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The Physicians Alliance Corp. v. WellCare Health Insurance of Arizona, Inc.

United States District Court, M.D. Louisiana

February 27, 2018

THE PHYSICIANS ALLIANCE CORPORATION
v.
WELLCARE HEALTH INSURANCE OF ARIZONA, INC., ET AL.

          ORDER

          RICHARD L. BOURGEOIS, JR. UNITED STATES MAGISTRATE JUDGE

         Before the Court is Plaintiff's Motion to Compel Production (R. Doc. 59) filed on December 15, 2017. The Motion is opposed. (R. Doc. 69). Defendants filed a Supplemental Opposition. (R. Doc. 72). Plaintiff filed a Reply. (R. Doc. 75). Oral argument was held on February 23, 2018. (R. Doc. 76).

         I. Background

         The Physicians Alliance Corporation (“TPAC” or “Plaintiff”) brought this action against WellCare Health Insurance of Arizona, Inc. and WellCare Health Plan, Inc. (collectively, “WellCare” or “Defendants”) for alleged breach of an Independent Practice Association Agreement entered on April 1, 2004. (R. Doc. 22).

         On or about September 13, 2016, TPAC propounded written discovery on WellCare. At issue is TPAC's Request for Production No. 35, which seeks production of all “documents and/or communications contained on any personal or business systems, electronic databases, serves, or document management systems” used by certain custodians. (R. Doc. 59-12).

         On or about October 27, 2016, WellCare provided its response to Request for Production No. 35. (R. Doc. 59-4). WellCare objected to the request on the basis that it is overbroad, unduly burdensome, seeks irrelevant information, and is not proportional to the needs of the case. WellCare asserted that it would conduct certain searches for certain custodians pursuant to an agreement reached by the parties on September 16, 2016. WellCare also identified certain custodians who left WellCare's employment, and whose information on their H:Drives would have been periodically saved to backup tapes. WellCare represented that restoring those backup tapes would cost approximately $332, 400.

         On February 3, 2017, after the parties held a conference regarding Request for Production No. 35, defense counsel agreed to obtain “further detail regarding the cost and time that would be involved in restoring the H drives of former WellCare employees.” (R. Doc. 59-16 at 3).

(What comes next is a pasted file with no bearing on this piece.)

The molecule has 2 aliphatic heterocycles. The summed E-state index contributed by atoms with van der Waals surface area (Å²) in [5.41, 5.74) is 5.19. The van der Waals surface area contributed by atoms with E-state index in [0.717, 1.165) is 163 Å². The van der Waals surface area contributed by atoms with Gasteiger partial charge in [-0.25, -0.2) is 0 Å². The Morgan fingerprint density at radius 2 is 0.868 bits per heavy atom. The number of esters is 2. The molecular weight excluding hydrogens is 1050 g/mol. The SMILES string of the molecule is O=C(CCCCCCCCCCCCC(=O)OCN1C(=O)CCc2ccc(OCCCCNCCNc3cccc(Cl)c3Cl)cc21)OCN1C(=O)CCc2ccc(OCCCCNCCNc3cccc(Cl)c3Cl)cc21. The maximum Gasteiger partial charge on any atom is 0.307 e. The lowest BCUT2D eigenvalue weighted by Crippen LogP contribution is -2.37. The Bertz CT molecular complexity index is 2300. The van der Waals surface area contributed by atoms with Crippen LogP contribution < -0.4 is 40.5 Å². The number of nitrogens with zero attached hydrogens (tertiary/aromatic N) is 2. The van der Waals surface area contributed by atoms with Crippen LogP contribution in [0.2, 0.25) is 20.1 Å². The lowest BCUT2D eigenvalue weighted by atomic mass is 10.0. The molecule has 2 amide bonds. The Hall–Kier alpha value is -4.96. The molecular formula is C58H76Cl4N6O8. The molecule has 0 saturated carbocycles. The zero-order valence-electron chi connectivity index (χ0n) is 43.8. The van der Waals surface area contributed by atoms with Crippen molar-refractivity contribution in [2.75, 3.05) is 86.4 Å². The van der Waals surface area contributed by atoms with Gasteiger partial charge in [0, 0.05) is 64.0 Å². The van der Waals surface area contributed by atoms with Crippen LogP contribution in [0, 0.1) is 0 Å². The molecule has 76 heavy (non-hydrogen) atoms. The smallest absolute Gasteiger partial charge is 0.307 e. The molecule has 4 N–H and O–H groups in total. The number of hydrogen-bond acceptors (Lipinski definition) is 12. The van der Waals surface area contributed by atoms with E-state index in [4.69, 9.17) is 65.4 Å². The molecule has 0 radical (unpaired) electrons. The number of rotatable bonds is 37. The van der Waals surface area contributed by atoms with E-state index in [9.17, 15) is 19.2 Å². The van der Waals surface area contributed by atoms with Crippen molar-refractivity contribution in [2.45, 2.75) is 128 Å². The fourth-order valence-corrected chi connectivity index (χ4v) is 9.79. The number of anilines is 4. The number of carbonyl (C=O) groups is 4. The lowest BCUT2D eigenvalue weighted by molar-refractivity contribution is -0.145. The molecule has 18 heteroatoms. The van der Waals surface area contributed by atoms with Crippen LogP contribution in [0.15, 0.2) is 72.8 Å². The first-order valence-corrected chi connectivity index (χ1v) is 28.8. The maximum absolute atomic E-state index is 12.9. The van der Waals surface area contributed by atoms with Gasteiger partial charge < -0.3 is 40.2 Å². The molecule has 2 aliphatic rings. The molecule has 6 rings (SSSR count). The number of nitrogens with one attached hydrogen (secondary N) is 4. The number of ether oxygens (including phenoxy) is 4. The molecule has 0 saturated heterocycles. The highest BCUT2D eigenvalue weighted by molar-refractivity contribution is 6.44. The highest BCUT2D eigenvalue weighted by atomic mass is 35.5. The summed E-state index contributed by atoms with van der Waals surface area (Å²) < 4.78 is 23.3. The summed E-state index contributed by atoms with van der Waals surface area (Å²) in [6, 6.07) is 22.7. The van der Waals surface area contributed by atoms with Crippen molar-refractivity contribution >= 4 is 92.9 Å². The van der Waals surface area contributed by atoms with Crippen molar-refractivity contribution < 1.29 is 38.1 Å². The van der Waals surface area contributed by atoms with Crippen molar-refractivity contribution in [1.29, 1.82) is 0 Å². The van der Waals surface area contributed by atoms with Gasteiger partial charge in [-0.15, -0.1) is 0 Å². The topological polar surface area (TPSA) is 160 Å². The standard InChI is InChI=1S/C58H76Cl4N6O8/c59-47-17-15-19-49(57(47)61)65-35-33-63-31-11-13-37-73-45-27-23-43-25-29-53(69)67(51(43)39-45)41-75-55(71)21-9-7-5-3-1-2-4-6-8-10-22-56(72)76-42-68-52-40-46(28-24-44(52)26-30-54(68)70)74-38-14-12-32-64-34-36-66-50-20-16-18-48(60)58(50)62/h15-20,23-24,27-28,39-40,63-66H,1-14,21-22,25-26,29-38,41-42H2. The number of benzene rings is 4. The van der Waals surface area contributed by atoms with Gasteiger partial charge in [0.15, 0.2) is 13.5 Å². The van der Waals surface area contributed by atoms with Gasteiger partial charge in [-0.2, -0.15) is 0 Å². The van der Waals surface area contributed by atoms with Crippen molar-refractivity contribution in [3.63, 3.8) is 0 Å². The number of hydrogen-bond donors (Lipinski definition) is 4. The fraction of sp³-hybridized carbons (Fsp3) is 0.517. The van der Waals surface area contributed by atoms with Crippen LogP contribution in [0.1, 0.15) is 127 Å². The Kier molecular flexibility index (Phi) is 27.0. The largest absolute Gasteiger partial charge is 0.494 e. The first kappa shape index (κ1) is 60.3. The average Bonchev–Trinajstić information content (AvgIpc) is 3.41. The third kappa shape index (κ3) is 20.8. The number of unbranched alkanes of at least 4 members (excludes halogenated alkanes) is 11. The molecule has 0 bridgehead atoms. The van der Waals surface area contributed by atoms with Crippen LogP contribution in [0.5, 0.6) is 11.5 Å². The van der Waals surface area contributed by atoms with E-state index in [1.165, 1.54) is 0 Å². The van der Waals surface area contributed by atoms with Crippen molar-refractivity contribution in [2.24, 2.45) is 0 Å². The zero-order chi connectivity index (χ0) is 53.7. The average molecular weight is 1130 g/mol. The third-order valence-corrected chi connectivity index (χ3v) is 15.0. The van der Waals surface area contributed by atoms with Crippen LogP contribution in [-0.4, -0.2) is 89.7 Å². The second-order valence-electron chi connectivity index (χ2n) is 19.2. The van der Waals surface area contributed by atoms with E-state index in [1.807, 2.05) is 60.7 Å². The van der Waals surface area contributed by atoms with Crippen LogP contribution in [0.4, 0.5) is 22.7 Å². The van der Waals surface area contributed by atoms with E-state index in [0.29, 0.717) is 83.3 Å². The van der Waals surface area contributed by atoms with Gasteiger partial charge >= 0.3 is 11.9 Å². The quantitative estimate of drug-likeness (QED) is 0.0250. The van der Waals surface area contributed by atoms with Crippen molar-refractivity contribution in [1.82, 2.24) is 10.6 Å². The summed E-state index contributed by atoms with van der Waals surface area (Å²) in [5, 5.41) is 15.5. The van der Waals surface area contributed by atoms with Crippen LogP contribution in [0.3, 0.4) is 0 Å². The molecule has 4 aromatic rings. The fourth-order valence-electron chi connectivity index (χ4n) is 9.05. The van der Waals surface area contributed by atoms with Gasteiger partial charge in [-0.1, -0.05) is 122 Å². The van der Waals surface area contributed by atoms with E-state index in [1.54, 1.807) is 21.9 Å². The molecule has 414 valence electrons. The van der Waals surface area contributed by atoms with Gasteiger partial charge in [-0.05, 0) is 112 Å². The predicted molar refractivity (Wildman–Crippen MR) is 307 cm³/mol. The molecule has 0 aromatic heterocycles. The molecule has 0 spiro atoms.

On April 11, 2017, at the parties' request, the Court held its first telephone conference on the issue of the backup tapes. (R. Doc. 36). The Court ordered the parties to file a joint status report on the issues, and to schedule an additional conference if needed. (R. Doc. 36 at 2). The parties filed joint status reports on May 11, 2017, June 13, 2017, and August 17, 2017 to inform the Court that Wellcare was determining how to address the issue of the backup tapes. (R. Doc. 37; R. Doc. 39; R. Doc. 46 at 3-5).

         On August 26, 2017, and in light of the parties' continued efforts regarding the backup tapes, the Court extended, among other things, the deadline to complete all non-expert discovery to December 15, 2017. (R. Doc. 46).

         On August 30, 2017, defense counsel informed Plaintiff's counsel that the cost of restoring the backup tapes for the years 2003-2004 would be $211, 500 and the cost of restoring the backup tapes for the year 2011 would be $372, 800, for a total of $584, 300. (R. Doc. 59-24).

         On August 31, 2017, the Court held a telephone conference with the parties, at which defense counsel represented that cost estimates had been obtained to recover the years 2003-2004 and 2011, and that data had been recovered for the other years from 2003 to 2012. (R. Doc. 49).

         On September 18, 2017, the Court held a telephone conference with the parties, at which defense counsel represented that data for the recovered years had been produced. (R. Doc. 53).

         On October 11, 2017, the Court held a telephone conference with the parties, at which counsel for both parties represented that they needed additional time to discuss outstanding issues regarding the backup tapes. (R. Doc. 54).

         On October 20, 2017, Plaintiff's counsel informed the Court “that two or three weeks ago, the server that held H:Drive data for the 2003-2004 restores suffered a catastrophic cascade hardware failure” and that “[t]his backup ...


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